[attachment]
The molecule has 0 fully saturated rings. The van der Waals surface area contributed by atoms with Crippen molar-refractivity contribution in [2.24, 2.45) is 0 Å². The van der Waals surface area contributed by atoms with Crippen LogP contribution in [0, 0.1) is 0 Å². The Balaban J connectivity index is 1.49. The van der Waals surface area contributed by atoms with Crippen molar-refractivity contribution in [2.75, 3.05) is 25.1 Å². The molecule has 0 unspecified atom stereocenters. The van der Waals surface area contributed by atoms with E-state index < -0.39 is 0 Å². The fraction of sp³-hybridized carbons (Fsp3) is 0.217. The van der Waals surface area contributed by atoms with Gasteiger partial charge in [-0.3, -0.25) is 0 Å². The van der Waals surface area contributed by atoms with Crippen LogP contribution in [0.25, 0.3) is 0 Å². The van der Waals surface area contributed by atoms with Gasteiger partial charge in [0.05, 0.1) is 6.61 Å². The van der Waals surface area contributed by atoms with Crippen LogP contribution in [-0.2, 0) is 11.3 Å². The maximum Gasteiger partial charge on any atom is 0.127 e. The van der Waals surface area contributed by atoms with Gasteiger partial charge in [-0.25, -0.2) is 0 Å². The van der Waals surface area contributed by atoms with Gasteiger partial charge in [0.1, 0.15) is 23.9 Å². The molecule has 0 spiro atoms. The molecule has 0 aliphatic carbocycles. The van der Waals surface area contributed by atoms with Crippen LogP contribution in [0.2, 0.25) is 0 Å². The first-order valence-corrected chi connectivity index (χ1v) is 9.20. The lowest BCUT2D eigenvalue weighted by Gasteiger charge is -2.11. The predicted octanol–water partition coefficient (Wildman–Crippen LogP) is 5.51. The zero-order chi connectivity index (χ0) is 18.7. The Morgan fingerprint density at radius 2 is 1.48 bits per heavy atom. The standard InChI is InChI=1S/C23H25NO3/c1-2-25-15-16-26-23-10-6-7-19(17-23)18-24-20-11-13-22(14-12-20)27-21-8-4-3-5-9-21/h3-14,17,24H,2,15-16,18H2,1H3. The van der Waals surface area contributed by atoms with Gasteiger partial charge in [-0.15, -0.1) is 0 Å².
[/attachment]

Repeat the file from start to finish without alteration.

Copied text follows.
The molecule has 0 fully saturated rings. The van der Waals surface area contributed by atoms with Crippen molar-refractivity contribution in [2.24, 2.45) is 0 Å². The van der Waals surface area contributed by atoms with Crippen LogP contribution in [0, 0.1) is 0 Å². The Balaban J connectivity index is 1.49. The van der Waals surface area contributed by atoms with Crippen molar-refractivity contribution in [2.75, 3.05) is 25.1 Å². The molecule has 0 unspecified atom stereocenters. The van der Waals surface area contributed by atoms with E-state index < -0.39 is 0 Å². The fraction of sp³-hybridized carbons (Fsp3) is 0.217. The van der Waals surface area contributed by atoms with Gasteiger partial charge in [-0.3, -0.25) is 0 Å². The van der Waals surface area contributed by atoms with Crippen LogP contribution in [0.25, 0.3) is 0 Å². The van der Waals surface area contributed by atoms with Gasteiger partial charge in [0.05, 0.1) is 6.61 Å². The van der Waals surface area contributed by atoms with Crippen LogP contribution in [-0.2, 0) is 11.3 Å². The maximum Gasteiger partial charge on any atom is 0.127 e. The van der Waals surface area contributed by atoms with Gasteiger partial charge in [-0.25, -0.2) is 0 Å². The van der Waals surface area contributed by atoms with Gasteiger partial charge in [0.1, 0.15) is 23.9 Å². The molecule has 0 spiro atoms. The molecule has 0 aliphatic carbocycles. The van der Waals surface area contributed by atoms with Crippen LogP contribution in [0.2, 0.25) is 0 Å². The first-order valence-corrected chi connectivity index (χ1v) is 9.20. The lowest BCUT2D eigenvalue weighted by Gasteiger charge is -2.11. The predicted octanol–water partition coefficient (Wildman–Crippen LogP) is 5.51. The zero-order chi connectivity index (χ0) is 18.7. The Morgan fingerprint density at radius 2 is 1.48 bits per heavy atom. The standard InChI is InChI=1S/C23H25NO3/c1-2-25-15-16-26-23-10-6-7-19(17-23)18-24-20-11-13-22(14-12-20)27-21-8-4-3-5-9-21/h3-14,17,24H,2,15-16,18H2,1H3. The van der Waals surface area contributed by atoms with Gasteiger partial charge in [-0.15, -0.1) is 0 Å².